Dual Booting Questions

First post here, and a complete Linux newb;

I am planning on installing Linux onto my home desktop and would like a few short questions answered;

I currently have two hard drives (500gig and 1TB) on this computer, If I install both windows 7 and Linux onto one hard drive (so I partition a 500gig Hard drive to two 250gigs and install them separately on each partition) would they both be able to access the other 1TB hard drive?

After installation how do I go about choosing which OS to boot?

What is the easiest way to go about installing Linux, should I just Partition the hard drive first and then install linux onto it through Windows 7 or should I burn a CD to boot from?

I hope I’ve posted this in the right section, If not I apologise

Any comments are welcome, general advice or direct answers, thank you :slight_smile:

Most likely the kernel does support NTFS (Win’s std. filesystem) you would need to define mount points in the fstab. Let’s assume you would like to mount the two win-partions on /win-HDD/1 and /win-HDD/2 and the first HDD with a win-FS/Linux-partion would be /dev/sda1 (Linux) and /dev/sda2 (Win), whilst the Win-HDD would be /dev/sdb1, you should create the mount-points:

$ su password: # mkdir /win-HDD # mkdir /win-HDD/1 # mkdir /win-HDD/2

now you would need to add two lines into the /etc/fstab:

$ su
# echo "/dev/sda2     /win-HDD/1             ntfs defaults       0 1" >> /etc/fstab
# echo "/dev/sdb1     /win-HDD/2             nfts defaults       0 1" >> /etc/fstab

How to figure out the partions - Run:

fdisk -l /dev/sda
fdisk -l /dev/sdb

The partions shall be visible after a reboot - to see those on “the fly”, you would to mount those manually:

$ su
# mount /win-HDD/1
# mount /win-HDD/2

To check they are really visible run

df -h

Yes (if the 1tb drive is NTFS/FAT(32)) both OS’s wil be able to access the 1tb drive, and Linux will be able to access the Windows7 partition.

Best way to partition/install… Defrag the windows drive first, then boot to a Linux LiveCD… once at the desktop, click the “install” icon, you will be walked through resizing the windows partition and creating linux ones.
(as with any partition resizing, there is always a small chance of corruption so make sure you backup valuable data first)

A bootloader (normally GRUB) will be installed, which will be the first thing you see when booting, it will ask you which OS you want to boot into.

If you are installing from scratch… Install Win7 first, then Linux or the windows bootloader will overwrite the Linux one… leaving you only able to boot Windows…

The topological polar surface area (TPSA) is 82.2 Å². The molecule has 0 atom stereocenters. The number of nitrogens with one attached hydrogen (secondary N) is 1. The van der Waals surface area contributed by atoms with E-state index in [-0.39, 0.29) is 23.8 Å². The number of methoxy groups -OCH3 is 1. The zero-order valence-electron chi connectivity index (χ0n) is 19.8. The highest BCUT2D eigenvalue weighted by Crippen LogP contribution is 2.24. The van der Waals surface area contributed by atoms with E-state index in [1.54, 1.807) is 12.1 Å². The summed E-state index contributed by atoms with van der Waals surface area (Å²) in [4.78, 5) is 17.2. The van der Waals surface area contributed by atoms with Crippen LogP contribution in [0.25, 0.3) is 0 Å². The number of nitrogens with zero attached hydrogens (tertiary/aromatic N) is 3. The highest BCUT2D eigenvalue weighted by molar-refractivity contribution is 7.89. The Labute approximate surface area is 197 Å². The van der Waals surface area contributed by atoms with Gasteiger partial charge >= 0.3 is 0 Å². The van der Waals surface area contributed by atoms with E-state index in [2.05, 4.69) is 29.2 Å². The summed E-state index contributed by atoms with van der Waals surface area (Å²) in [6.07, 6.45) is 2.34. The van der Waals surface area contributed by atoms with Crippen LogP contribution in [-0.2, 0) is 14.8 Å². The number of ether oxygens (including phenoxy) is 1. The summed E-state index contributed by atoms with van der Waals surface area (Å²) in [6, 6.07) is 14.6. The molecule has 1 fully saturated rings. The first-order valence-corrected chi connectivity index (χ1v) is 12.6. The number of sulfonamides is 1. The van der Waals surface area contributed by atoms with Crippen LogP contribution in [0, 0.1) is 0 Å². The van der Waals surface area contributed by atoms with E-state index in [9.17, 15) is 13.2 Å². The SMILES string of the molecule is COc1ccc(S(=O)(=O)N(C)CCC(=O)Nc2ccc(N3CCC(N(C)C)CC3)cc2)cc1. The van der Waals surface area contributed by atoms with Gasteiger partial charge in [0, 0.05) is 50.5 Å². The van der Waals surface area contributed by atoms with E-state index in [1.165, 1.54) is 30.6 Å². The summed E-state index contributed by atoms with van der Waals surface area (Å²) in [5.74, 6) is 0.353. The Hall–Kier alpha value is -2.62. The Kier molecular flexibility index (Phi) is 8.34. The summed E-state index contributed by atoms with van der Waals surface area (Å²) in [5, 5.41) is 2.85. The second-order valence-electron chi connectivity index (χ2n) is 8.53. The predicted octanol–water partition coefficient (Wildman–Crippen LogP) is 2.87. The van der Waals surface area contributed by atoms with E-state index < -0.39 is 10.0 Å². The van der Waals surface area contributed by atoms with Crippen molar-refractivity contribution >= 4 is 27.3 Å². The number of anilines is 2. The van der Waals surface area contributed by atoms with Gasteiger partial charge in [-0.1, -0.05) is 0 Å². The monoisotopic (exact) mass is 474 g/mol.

he didn’t ask about manual mounting… just access, most Linux distros will mount the drive for him when he clicks on the drive’s icon.

To see the Linux-Partion (most likely either ext3 or ext4) from Win you will need to install a tool like Ext2-IFS (for ext2/3/4).


Please note that ext3/4 can behave when the journal has been properly finished as ext2, therefore you able to see those from Win.

For a ReiserFS you may use YAReG:

Yes, you had edit anyway the /etc/fstab eiter the way I did or with an text editor like the vi, which is great tool, but you need some time to get use to it.

you ONLY have to edit /etc/fstab if you want it to automount at boot… unnecessary (in most distros) if you only want access.

Yes, it much more convenient and you could add into you home-directory a symbolic to access this stuff a bit easier.

Ah this has been most helpful! Thank you all very much :smiley:

I’m sure it is asked a lot here, about what version I should run (Ubuntu etc), but for the present time I am considering using Ubuntu as it seems to be the most popular(?) My question now is in the case of installing Ubuntu and wanting to change to a different distribution (correct word?) would it need to be all deleted and installed again? Secondly, is Ubuntu a wise choice for a beginner?

I plan on using Linux for pretty much everything apart from gaming, this includes media, word processing and programming.

Thanks again for the feedback so far (:

One feature of distributions is that the different software packages are “tuned” in their dependencies and interaction with each other. You can create a kind of dual boot by installing everything expect the home-directories (were you data and user-specific settings are stored) in different partions. Otherwise you would need to re-install everything.

I personally have a “play box”, a laptop I don’t use for any productivity purposes, just to test different distributions and to play around.

At least to say: It is not a bad one.

You find on my webpage my brief description of some distrubtions:


But: My list is far from being complete. More in detail for other dristubtions here: http://distrowatch.com/

All distribution have their shortcomings and strengths.

Ubuntu has in my experience a good support for multimedia, programming is anyway the “heard-and-soul” of Linux, word processing: Anything between Koffice, Abiword and OpenOffice (which is certainly not worst than WinWord/WinOffice).

You will certainly find Ubuntu/Mint “help” easier to come by than some of the more obscure distros, but it is really a matter of opinion as to which is “best”.

Any of the major distros should be OK Ubuntu, Mint, Debian, OpenSuse, Fedora, Mandriva etc.

I use Linux Mint as it’s based on Ubuntu so “ubuntu help” applies to mint as well, but has a slightly more familiar desktop layout (if you’re coming from windows) and has the media codecs etc. pre-installed although this is easily achieved in Ubuntu.

Changing distro… a more complex question… there are certainly things you can do “now” to ease a future distro change, such as put /home on its own partition.

Do not make root-partition (everything else except /home) too small, because /tmp can become to easily too full - a size of 10-20GB shall be fine.